So, in 2010, we decided to try it again. Only this time, we used our own exhibition, Body Unbound: Contemporary Couture from the IMA’s Permanent Collection, as the stimulus and opened the call for entries internationally. The response was exuberant.  We had over 50 people submit proposals for inclusion. Of those 50, we selected 40 participants who met the guidelines and, just like that, Project IMA: Fashion Unbound was in full swing.  Two back-to-back shows (having learned from experience) took place in The Toby to enthusiastic crowds. The concepts employed and the quality designs, almost 80 in total, were impressive. There were pieces made from paper, plastic bags and rubber bands while others, confronted, amused and referenced history. After much deliberation, the judges selected a piece by Jeremy B. Hunt as the best of show and awarded him the Elizabeth Kraft-Meek fashion design award. Afterwards, guests, designers, models and crew attended the official Behind the Seams after party, hosted by the newly formed affiliate group, FAS. Here audience members viewed garments up close, lined up for photos by Got Shot, and listened to the music of local pop sweethearts, Beta Male.  All in all, the event was a success.

So, here we go, again…

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So, What If It Doesn’t Fit?

You customize, of course.

Material World, the latest exhibition in the Paul Textile and Fashion Arts Galleries, is comprised of tantalizing objects from around the world, each with its own set of installation needs. From court dresses to Imperial robes to ceremonial dance ensembles, the size and weight of the objects, vulnerability of materials, and the support needed vary from object to object. Some pieces demand heads for accompanying headdresses, while others require specific stances, or modified mounts.

Custom mount for woman’s belt.

Installed, the ring supports the belt allowing long fringe to hang freely.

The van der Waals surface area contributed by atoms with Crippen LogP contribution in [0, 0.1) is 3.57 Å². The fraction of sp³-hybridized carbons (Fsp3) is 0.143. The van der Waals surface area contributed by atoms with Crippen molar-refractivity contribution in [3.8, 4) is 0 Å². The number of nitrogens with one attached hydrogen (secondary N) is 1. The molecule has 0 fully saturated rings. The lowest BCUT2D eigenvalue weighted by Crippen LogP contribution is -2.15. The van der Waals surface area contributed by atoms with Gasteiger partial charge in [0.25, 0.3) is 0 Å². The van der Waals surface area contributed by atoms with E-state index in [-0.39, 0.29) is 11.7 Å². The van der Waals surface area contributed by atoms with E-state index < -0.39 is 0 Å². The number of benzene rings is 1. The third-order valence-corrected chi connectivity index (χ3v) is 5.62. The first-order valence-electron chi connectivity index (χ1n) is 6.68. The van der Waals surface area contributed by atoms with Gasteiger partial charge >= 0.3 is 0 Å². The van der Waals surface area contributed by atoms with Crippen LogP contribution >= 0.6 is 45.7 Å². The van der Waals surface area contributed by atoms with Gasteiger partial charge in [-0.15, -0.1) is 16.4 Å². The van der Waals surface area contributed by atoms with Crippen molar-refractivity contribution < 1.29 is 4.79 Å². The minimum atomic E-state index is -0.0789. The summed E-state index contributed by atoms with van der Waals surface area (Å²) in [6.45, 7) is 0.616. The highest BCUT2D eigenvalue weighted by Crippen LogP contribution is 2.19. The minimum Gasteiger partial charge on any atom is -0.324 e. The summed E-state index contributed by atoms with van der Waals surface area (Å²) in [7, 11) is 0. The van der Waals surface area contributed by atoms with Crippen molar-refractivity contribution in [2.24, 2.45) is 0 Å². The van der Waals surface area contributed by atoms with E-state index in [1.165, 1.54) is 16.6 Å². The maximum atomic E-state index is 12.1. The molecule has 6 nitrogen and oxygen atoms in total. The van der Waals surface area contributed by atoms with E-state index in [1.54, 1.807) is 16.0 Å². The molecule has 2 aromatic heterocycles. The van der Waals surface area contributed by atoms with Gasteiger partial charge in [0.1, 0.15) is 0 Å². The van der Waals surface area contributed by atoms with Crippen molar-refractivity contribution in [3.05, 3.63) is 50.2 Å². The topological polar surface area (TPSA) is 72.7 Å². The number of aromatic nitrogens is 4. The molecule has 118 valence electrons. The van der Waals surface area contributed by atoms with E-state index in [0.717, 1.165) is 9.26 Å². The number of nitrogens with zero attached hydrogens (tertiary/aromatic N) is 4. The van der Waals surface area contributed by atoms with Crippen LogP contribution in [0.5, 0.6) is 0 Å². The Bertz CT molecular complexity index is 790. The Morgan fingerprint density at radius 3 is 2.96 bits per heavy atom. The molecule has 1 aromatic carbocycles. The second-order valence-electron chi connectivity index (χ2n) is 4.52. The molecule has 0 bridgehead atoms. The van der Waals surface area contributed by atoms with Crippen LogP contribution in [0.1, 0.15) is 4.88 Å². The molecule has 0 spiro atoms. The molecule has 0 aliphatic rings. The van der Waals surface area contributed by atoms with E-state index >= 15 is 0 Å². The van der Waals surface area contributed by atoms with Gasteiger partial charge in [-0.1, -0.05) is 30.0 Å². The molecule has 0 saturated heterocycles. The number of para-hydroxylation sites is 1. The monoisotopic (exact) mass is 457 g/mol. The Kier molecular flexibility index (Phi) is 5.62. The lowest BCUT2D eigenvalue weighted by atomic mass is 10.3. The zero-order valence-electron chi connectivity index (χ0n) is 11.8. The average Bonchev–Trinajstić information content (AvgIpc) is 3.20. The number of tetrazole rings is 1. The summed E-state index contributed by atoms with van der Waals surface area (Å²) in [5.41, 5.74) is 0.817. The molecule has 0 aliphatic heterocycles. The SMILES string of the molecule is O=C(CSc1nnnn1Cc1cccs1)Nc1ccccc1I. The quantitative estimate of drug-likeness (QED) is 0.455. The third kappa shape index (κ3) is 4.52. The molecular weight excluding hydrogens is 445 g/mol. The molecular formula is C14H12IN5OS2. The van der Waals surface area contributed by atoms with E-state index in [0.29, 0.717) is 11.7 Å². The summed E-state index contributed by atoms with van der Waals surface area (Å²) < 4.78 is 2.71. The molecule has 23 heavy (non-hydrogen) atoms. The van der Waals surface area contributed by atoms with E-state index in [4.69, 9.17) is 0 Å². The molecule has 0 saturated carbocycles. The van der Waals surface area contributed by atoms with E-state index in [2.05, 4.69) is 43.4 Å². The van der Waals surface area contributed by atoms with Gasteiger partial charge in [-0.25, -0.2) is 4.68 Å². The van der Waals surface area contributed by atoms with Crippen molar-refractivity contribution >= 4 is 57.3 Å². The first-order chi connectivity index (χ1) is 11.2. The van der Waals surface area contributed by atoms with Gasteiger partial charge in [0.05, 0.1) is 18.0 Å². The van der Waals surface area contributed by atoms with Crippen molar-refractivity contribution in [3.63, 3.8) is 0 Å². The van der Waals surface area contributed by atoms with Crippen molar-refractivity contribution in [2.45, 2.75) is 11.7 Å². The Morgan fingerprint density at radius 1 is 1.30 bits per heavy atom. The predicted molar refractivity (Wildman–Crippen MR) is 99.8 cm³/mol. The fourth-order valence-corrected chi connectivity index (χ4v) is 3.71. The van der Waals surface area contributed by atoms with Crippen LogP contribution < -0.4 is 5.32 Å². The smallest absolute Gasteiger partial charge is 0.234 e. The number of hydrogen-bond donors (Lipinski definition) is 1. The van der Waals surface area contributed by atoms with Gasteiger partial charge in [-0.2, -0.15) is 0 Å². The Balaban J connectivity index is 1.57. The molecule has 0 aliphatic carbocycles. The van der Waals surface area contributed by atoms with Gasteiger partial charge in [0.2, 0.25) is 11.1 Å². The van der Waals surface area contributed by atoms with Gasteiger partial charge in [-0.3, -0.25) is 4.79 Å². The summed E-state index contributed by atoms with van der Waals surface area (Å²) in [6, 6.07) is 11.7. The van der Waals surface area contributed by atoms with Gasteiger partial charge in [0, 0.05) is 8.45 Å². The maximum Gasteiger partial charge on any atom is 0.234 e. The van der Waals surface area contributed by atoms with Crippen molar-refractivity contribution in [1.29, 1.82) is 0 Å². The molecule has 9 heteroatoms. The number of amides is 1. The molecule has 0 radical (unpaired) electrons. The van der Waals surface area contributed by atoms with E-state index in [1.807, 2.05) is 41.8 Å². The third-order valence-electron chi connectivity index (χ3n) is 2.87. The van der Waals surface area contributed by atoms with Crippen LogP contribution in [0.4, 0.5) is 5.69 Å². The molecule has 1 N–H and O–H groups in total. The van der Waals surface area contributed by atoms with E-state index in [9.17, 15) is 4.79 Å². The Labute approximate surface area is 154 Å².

In some instances, dresses slipped on mannequins with little adjustment, but in other cases the silhouette of the garment or weight and texture of the fabric prohibited the use of conventional dress forms. One example is a Chinese Palace Guard uniform worn by a sentinel in the Imperial army during the Qing Dynasty. The ensemble consists of eight pieces: an oversized coat, over-trousers split in the center covered with an embroidered panel, two shoulder ornaments made of heavy gilt bronze, and patches buttoning onto the jacket. The striking ensemble is made of heavy brocaded satin cloth with gold metallic threads enhanced by the addition of hundreds of bronze studs covering the surface of the fabric. Due to the weight of the fabric and size of the coat, the piece could not be exhibited on a mannequin in a pose with arms at the side. In addition, we had to account for the heavy epaulets on either shoulder, to ensure that each are supported without placing any strain on the fabric. Therefore, we enlisted the help of the IMA’s mount maker, Brose Partington. Brose removed the mannequin’s arms and created customized armatures that lock on.

The result is impressive. Not only does the pose alleviate strain on the fabric (had the arms been used, the sleeves would have bunched and crushed under the arms on either side) but the domineering uniform can now be viewed in its entirety.

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The Chase

This post was co-authored by Rebecca Long, Curatorial Assistant for European Painting and Sculpture to 1945, and Petra Slinkard, Curatorial Associate of Textile and Fashion Arts/European Painting and Sculpture to 1945.

Emilio Pucci, scarf, "La Caccia," 1959. Gift of Murph Damron (2009.26)